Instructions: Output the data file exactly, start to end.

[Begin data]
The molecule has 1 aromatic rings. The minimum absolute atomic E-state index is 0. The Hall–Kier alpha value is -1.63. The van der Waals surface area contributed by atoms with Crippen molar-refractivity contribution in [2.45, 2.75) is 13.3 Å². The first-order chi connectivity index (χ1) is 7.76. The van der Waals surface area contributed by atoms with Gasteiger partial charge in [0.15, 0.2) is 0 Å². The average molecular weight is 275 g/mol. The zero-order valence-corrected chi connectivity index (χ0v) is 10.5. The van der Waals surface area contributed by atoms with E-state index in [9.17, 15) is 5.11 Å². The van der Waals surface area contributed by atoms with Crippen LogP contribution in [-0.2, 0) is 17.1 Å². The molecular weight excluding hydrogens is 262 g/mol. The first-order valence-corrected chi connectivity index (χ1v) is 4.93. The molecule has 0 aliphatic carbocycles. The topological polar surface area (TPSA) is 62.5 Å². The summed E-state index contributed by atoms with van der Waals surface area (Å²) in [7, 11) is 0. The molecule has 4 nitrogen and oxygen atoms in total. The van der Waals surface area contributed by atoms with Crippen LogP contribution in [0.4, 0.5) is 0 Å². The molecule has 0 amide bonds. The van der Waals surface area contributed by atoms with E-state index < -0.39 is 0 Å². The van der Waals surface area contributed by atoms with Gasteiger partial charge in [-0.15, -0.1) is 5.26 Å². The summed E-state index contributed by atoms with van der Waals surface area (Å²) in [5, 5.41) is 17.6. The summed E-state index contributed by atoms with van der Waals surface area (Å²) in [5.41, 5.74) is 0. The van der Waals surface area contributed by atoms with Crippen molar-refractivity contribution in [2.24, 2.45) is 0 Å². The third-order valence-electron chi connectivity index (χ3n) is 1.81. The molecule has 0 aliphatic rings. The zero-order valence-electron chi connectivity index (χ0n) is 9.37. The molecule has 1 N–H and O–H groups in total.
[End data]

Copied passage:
The molecule has 1 aromatic rings. The minimum absolute atomic E-state index is 0. The Hall–Kier alpha value is -1.63. The van der Waals surface area contributed by atoms with Crippen molar-refractivity contribution in [2.45, 2.75) is 13.3 Å². The first-order chi connectivity index (χ1) is 7.76. The van der Waals surface area contributed by atoms with Gasteiger partial charge in [0.15, 0.2) is 0 Å². The average molecular weight is 275 g/mol. The zero-order valence-corrected chi connectivity index (χ0v) is 10.5. The van der Waals surface area contributed by atoms with E-state index in [9.17, 15) is 5.11 Å². The van der Waals surface area contributed by atoms with Crippen LogP contribution in [-0.2, 0) is 17.1 Å². The molecular weight excluding hydrogens is 262 g/mol. The first-order valence-corrected chi connectivity index (χ1v) is 4.93. The molecule has 0 aliphatic carbocycles. The topological polar surface area (TPSA) is 62.5 Å². The summed E-state index contributed by atoms with van der Waals surface area (Å²) in [7, 11) is 0. The molecule has 4 nitrogen and oxygen atoms in total. The van der Waals surface area contributed by atoms with Crippen LogP contribution in [0.4, 0.5) is 0 Å². The molecule has 0 amide bonds. The van der Waals surface area contributed by atoms with E-state index < -0.39 is 0 Å². The van der Waals surface area contributed by atoms with Gasteiger partial charge in [-0.15, -0.1) is 5.26 Å². The summed E-state index contributed by atoms with van der Waals surface area (Å²) in [5, 5.41) is 17.6. The summed E-state index contributed by atoms with van der Waals surface area (Å²) in [5.41, 5.74) is 0. The van der Waals surface area contributed by atoms with Crippen molar-refractivity contribution in [2.24, 2.45) is 0 Å². The third-order valence-electron chi connectivity index (χ3n) is 1.81. The molecule has 0 aliphatic rings. The zero-order valence-electron chi connectivity index (χ0n) is 9.37. The molecule has 1 N–H and O–H groups in total.